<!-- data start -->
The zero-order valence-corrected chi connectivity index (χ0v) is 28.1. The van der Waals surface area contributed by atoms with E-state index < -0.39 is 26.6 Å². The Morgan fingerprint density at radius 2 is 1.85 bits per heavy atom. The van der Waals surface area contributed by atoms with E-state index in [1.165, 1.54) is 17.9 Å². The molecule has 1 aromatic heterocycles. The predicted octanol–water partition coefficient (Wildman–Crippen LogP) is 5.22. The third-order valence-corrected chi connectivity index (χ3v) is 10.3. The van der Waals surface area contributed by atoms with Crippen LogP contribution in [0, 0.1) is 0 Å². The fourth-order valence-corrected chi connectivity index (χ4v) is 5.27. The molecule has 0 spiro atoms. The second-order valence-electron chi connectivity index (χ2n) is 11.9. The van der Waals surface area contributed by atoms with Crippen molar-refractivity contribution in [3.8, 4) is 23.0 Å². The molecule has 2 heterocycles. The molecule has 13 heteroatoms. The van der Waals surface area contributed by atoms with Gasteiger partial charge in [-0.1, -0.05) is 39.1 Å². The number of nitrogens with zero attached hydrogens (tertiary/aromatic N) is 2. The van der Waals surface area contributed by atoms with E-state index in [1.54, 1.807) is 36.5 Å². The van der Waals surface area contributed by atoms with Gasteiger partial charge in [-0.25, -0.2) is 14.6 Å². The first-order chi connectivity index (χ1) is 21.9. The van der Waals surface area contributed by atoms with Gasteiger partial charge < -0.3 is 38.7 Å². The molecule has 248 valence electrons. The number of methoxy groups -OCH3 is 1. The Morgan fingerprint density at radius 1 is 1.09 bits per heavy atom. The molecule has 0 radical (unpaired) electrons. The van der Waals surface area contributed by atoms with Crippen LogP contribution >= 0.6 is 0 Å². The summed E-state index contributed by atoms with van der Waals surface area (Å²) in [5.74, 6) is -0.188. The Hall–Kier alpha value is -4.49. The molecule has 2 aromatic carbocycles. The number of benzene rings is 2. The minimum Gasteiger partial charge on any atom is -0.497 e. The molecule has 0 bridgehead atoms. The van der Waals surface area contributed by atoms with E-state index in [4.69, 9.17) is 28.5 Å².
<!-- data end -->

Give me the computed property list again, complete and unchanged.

The zero-order valence-corrected chi connectivity index (χ0v) is 28.1. The van der Waals surface area contributed by atoms with E-state index < -0.39 is 26.6 Å². The Morgan fingerprint density at radius 2 is 1.85 bits per heavy atom. The van der Waals surface area contributed by atoms with E-state index in [1.165, 1.54) is 17.9 Å². The molecule has 1 aromatic heterocycles. The predicted octanol–water partition coefficient (Wildman–Crippen LogP) is 5.22. The third-order valence-corrected chi connectivity index (χ3v) is 10.3. The van der Waals surface area contributed by atoms with Crippen LogP contribution in [0, 0.1) is 0 Å². The fourth-order valence-corrected chi connectivity index (χ4v) is 5.27. The molecule has 0 spiro atoms. The second-order valence-electron chi connectivity index (χ2n) is 11.9. The van der Waals surface area contributed by atoms with Crippen molar-refractivity contribution in [3.8, 4) is 23.0 Å². The molecule has 2 heterocycles. The molecule has 13 heteroatoms. The van der Waals surface area contributed by atoms with Gasteiger partial charge in [-0.1, -0.05) is 39.1 Å². The number of nitrogens with zero attached hydrogens (tertiary/aromatic N) is 2. The van der Waals surface area contributed by atoms with E-state index in [1.54, 1.807) is 36.5 Å². The van der Waals surface area contributed by atoms with Gasteiger partial charge in [-0.25, -0.2) is 14.6 Å². The first-order chi connectivity index (χ1) is 21.9. The van der Waals surface area contributed by atoms with Gasteiger partial charge < -0.3 is 38.7 Å². The molecule has 248 valence electrons. The number of methoxy groups -OCH3 is 1. The Morgan fingerprint density at radius 1 is 1.09 bits per heavy atom. The molecule has 0 radical (unpaired) electrons. The van der Waals surface area contributed by atoms with Crippen LogP contribution >= 0.6 is 0 Å². The summed E-state index contributed by atoms with van der Waals surface area (Å²) in [5.74, 6) is -0.188. The Hall–Kier alpha value is -4.49. The molecule has 2 aromatic carbocycles. The number of benzene rings is 2. The minimum Gasteiger partial charge on any atom is -0.497 e. The molecule has 0 bridgehead atoms. The van der Waals surface area contributed by atoms with E-state index in [4.69, 9.17) is 28.5 Å².